6. If farmer, through folly, destroy their sprouts and seedlings they cannot enjoy the product of their labor. Similarly if donors feel that they shouldn't have done the almsgiving and regret for it afterwards, then they fail to enjoy good results due to their feeble apara cetana.
  7. Even though the land and seeds are all in good condition, the sowing should be done in the right season, the right time so as to get a healthy crop. In the same way one should give alms to the needy, at the suitable time and place. Such charity brings about the best results.

There are such valuable lessons and guidance regarding Dana in the Peta Vatthu Pali text. Therefore in giving charity, the correct choice of recipient, the appropriateness of the time and place are very important. The Dana must be done with a blissful mind and cheerful volition. Moreover, one should not do Dana with a view to getting worldly wealth because such a wish is associated with greed and craving. Your cetana should be as pure as possible.

The Recipient Also Determines the Result

In the Peta Vatthu Pali Text it is mentioned that recipients of Dana are like fields where the seeds are sown. Farmlands, in general, are of three grades; the very fertile, the mediocre and the poor. Likewise, recipients are also of different grades. Just as farms free of weeds and grass are highly productive, so also if recipients are void of greed, hatred and ignorance, the donors enjoy benefits all the more. Just as farms will yield a plentiful harvest when they are rich in manure and fertilizers, so also good results will be accrued by donors when the recipients are persons of virtue and wisdom.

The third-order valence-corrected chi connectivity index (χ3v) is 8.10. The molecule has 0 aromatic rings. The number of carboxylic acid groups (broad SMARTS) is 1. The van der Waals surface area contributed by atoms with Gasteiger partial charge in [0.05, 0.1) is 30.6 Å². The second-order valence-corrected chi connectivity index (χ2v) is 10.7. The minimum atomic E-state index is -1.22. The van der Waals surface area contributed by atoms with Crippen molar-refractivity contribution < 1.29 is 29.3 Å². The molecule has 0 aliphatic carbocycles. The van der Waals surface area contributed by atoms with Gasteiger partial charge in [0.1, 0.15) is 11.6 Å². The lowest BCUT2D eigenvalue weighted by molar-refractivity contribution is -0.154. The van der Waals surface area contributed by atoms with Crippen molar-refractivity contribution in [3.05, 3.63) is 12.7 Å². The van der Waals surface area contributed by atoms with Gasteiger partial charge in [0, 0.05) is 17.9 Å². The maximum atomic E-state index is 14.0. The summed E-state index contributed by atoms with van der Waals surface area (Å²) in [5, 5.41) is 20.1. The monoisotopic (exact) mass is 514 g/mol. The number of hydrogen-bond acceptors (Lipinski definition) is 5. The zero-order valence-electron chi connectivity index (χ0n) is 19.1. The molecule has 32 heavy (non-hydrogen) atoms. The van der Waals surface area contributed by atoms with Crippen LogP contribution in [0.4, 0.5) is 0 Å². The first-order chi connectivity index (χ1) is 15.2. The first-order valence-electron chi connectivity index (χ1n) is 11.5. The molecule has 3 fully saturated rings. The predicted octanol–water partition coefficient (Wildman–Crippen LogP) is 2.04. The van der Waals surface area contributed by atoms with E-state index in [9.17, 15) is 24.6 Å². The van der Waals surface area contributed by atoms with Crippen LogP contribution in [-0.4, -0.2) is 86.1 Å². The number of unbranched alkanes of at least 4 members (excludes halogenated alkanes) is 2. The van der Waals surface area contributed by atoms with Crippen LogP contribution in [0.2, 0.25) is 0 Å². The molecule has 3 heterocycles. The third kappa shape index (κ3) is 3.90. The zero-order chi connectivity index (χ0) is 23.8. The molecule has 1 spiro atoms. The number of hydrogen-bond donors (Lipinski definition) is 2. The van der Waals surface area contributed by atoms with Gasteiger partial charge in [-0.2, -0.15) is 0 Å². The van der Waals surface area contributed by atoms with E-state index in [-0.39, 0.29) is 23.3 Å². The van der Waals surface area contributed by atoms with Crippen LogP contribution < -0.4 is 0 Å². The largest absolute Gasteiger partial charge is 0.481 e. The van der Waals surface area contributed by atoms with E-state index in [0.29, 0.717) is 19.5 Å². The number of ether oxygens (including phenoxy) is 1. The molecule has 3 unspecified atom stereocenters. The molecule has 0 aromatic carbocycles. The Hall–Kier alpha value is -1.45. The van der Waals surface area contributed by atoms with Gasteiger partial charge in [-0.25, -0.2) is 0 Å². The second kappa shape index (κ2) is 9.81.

Sanghika Dana (Charity Meant for the Order of the Sangha)

The Pali word Sanghika Dana means offering alms and other requisites to the Order of the Sangha. Suppose you donate one kyat to an association; all members rich or poor, are entitled to that one kyat. Similarly if a bowl of alms-food or a set of robes is offered to the Sangha, then all members of the order are entitled to those offertories. You need not go around the world to give alms to the Order of the Sangha. An offer to any member of the Sangha in general will automatically amount to Sanghika Dana. All members are entitled to such offertories. They can share it between them.

How to Projects One’s Goodwill

In offering Sanghika Dana, a donor’s mind must be directed to the Order of the Sangha in general. Even though you utter, “Sanghassa demi - I offer it to the Order of the Sangha”, if you have in mind a particular monk or a particular monastery, your charity cannot be Sanghika Dana. Offering alms food to any monk on daily alms-round, or to certain monk designated by the Order can be classified as true Sanghika Dana, when only the donor’s mind is truly directed to the whole of Sangha.

Mental Attitude While Offering Alms-Food